I spent the morning re-reading the play and gradually realized (to my chagrin) (horror, actually) that there is no such line to which I refer. I think I find the scene so consistently aggravating that at some point I finally gave up and re-wrote it in my head, and then somewhere along the line assumed that Barry had written it as I now remember it. Not so. Turns out the sexist jackass who wrote the offending scene in the movie was none other than the original playwright himself.

Oh, well.

But if you ever happen to be in the neighborhood of my brain's right hemisphere, I encourage you to stop by and watch the scene as I've written it. It's wonderful stuff, I promise.

mister muleboy said...

But if you ever happen to be in the neighborhood of my brain's right hemisphere, I encourage you to stop by and watch the scene as I've written it

I've been to that neighbourhood.

And while I love the Monkey

. . . think "Cancun" instead.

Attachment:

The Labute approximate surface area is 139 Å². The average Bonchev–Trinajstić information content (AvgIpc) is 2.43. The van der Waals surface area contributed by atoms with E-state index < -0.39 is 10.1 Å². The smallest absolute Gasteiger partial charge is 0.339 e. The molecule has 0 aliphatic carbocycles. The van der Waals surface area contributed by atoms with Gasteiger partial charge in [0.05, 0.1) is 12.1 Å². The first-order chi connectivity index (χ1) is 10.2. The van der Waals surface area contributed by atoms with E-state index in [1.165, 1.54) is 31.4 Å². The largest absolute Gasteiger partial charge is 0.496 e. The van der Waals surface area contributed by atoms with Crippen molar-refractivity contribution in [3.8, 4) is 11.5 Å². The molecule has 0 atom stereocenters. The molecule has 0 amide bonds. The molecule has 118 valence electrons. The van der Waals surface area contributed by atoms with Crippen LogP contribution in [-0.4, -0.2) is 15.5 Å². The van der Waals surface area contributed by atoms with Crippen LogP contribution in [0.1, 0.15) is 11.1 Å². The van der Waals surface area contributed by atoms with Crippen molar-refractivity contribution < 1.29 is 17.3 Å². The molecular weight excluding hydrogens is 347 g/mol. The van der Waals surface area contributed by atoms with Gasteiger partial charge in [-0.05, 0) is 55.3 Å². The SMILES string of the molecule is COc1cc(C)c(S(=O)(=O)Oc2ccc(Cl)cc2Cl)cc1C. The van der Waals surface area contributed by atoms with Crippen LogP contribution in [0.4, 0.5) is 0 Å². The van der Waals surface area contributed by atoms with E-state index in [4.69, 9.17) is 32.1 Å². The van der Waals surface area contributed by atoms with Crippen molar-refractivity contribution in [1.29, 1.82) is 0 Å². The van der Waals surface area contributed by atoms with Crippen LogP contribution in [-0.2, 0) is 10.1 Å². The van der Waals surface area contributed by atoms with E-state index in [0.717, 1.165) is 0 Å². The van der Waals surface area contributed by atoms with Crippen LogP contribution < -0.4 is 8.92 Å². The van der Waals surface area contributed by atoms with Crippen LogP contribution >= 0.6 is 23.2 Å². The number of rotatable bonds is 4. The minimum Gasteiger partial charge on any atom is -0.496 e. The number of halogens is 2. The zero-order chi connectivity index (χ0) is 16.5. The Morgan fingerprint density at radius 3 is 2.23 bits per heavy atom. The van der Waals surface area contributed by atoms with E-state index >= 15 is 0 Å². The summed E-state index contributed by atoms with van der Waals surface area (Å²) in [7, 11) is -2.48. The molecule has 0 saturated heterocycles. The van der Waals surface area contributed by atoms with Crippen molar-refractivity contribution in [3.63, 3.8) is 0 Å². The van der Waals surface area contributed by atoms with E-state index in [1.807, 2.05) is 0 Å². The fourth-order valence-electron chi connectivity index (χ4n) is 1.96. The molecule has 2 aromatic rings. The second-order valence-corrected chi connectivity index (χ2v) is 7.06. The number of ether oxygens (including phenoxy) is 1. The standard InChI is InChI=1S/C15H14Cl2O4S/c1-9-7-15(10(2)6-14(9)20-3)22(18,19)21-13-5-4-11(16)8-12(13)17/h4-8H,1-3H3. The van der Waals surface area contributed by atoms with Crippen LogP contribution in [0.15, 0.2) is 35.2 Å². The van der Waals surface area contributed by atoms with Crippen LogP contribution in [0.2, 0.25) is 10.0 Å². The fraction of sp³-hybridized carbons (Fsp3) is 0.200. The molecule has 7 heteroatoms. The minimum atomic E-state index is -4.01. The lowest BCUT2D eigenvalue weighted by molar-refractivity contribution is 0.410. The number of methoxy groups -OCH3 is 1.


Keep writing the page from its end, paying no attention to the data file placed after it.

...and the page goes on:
Mythical Monkey said...

Yeah, well, just stay out of the Monkey's southern hemisphere ...

whistlingypsy said...

I’ve been woefully distracted the past few days; my right hemisphere’s been preoccupied with biographical information and musical comedy. I have a question to put to you: Have you ever read the book or seen the film based on The Chosen by Chaim Potok? The line you refer to sounds very similar to a line from both, Rod Steiger’s father/rabbi explains to Robby Benson’s Danny/the son, “A mind like this I need for a son? A heart I need for a son, a soul I need for a son, compassion I want from a son . . .” The words are different, but the sentiment is (somewhat) similar.